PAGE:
Louis Lanzano/AP
Joseph Brooks is led by police in handcuffs, Tuesday, June 23, 2009, in New York City.

Academy Award Winner Accused as Latest Craigslist Offender

June 25, 2009 06:30 PM
by Liz Colville
Joseph Brooks, an Academy Award-winning songwriter and director, has been arrested in New York following allegations that he sexually assaulted women he met through Craigslist.

Brooks Targeted Women in Pacific Northwest

Joseph Brooks has been indicted on 91 counts, including "multiple rape, criminal sexual act, sexual abuse, attempted sexual abuse, forcible touching, grand larceny, and criminal mischief charges," according to The Oregonian.

Brooks ran ads on Craigslist that were "specifically targeted to run in the Pacific Northwest," The Oregonian reports, and it appears he was "seeking women who likely were not familiar with the New York City area."

The ads claimed to be for movie auditions, which took place at Brooks' New York City apartment. Brooks paid for their plane tickets and once there, the women were plied with alcohol and assaulted, according to Manhattan District Attorney Robert M. Morgenthau, speaking at a news conference on June 24.

Eleven victims have so far been accounted for, according to the U.K.'s Daily Mail, including an "American Idol" auditioner. Brooks has denied all charges. Brooks' assistant, Shawni Lucier, has also been indicted on charges of criminal facilitation, The Oregonian adds.

Brooks, 71, won an Oscar in 1977 for his song, "You Light Up My Life," from the movie of the same name, which he directed, according to the Daily Mail.

Background: Other criminal cases involving Craigslist

Brooks' arrest comes just days after Phillip Markoff, accused of murdering a masseuse at a hotel in Boston's Back Bay earlier this year, was arraigned in Massachusetts' Suffolk Superior Court. Markoff was arrested April 20 and has pleaded not guilty to the murder of the masseuse, Julissa Brisman, whom he met through Craigslist, as well as the robbery of Trisha Leffler, a 29-year-old prostitute from Las Vegas, The Boston Globe reported June 22.

Markoff has also been linked to the Rhode Island robbery of another woman who was held at gunpoint, according to The Boston Globe.

In March, a prominent radio host was "stabbed to death, allegedly by a teen answering an ad for rough sex" on Craigslist, the San Francisco Chronicle reported in April.

Earlier this year, Michael John Anderson of Minnesota was sentenced to life in prison for the murder of Katherine Ann Olson. In 2007, Anderson lured the 24-year-old woman to his home with a fake Craigslist ad for a babysitter and shot her to death, the Associated Press reported.

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Reactions: Craigslist takes action

San Francisco-based Craigslist changed its policy on erotic services ads in November 2008. It started requiring ad posters to provide a “working phone number and credit card” in accordance with negotiations with 40 state attorneys general, CNET reported in 2008. Craigslist also began suing “14 of the companies accused of helping illegal advertisers to evade the site's defenses" as part of that agreement.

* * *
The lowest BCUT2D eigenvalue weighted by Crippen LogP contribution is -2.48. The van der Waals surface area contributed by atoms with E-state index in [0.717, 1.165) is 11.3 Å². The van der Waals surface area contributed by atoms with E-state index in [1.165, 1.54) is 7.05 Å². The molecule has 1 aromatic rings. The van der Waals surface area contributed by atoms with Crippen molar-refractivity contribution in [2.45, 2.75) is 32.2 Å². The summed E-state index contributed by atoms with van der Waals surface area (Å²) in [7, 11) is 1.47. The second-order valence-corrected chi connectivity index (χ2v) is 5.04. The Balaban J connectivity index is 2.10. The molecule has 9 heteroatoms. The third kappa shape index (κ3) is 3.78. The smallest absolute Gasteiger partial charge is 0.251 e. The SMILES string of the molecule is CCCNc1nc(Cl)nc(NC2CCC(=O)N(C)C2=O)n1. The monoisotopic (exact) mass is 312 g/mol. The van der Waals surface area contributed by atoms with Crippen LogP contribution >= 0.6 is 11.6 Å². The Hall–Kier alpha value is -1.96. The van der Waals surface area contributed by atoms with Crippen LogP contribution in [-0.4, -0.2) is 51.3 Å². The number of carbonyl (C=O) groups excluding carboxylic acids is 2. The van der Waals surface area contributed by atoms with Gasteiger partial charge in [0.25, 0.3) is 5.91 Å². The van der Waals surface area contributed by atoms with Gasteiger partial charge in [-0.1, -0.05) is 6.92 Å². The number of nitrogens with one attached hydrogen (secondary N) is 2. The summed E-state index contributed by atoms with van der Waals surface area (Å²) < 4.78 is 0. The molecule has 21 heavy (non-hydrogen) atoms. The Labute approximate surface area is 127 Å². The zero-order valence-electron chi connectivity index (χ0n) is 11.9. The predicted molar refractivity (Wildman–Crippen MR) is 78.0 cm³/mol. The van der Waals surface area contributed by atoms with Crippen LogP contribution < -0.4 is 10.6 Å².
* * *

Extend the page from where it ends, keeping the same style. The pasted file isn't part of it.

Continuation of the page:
In a May blog post, Craigslist announced that it was replacing its erotic services section with a new section called “adult services” that features “postings by legal adult service providers," each of which is "reviewed before appearing on the site.”

Craigslist CEO Jim Buckmaster said in an e-mail statement sent to the Los Angeles Times, “Criminal misuse of Craigslist is absolutely unacceptable, and we are committed to working together with law enforcement to eliminate it.”

But the company called online classifieds safer than print classifieds in its May blog post, citing "Community moderation," as well as “blocking, screening, and telephone verification” and other features. The company highlighted the reduction in illegal posts since its November agreement with attorneys general.

Related Topic: Preventing similar crimes

Rhode Island Attorney General Patrick Lynch “took aim at Craigslist" following Markoff's link to a robbery in the state, saying he is working with others to “get Internet companies including Craigslist to be better corporate citizens,” The Boston Globe reported. Lynch said the Internet has its pluses, “but it allows a very dangerous vehicle into your home as well.”

As more phony Craigslist ads came to the fore in 2008, TechCrunch’s Michael Arrington called the site “just a mirror, and we have to take the good with the bad.”

Buckmaster emphasizes that people meeting through the site should “take the same kinds of precautions” they would take when meeting a stranger “offline," he told the Associated Press. This includes always having someone accompany you and telling others where you're going.

Reference: Internet safety for kids; Online dating safety

Visit the "Online Dating Safety" section of findingDulcinea's Dating Web Guide for more resources and tips.

Point parents and children to the "Internet Safety for Kids" section of our Internet Security Web Guide.

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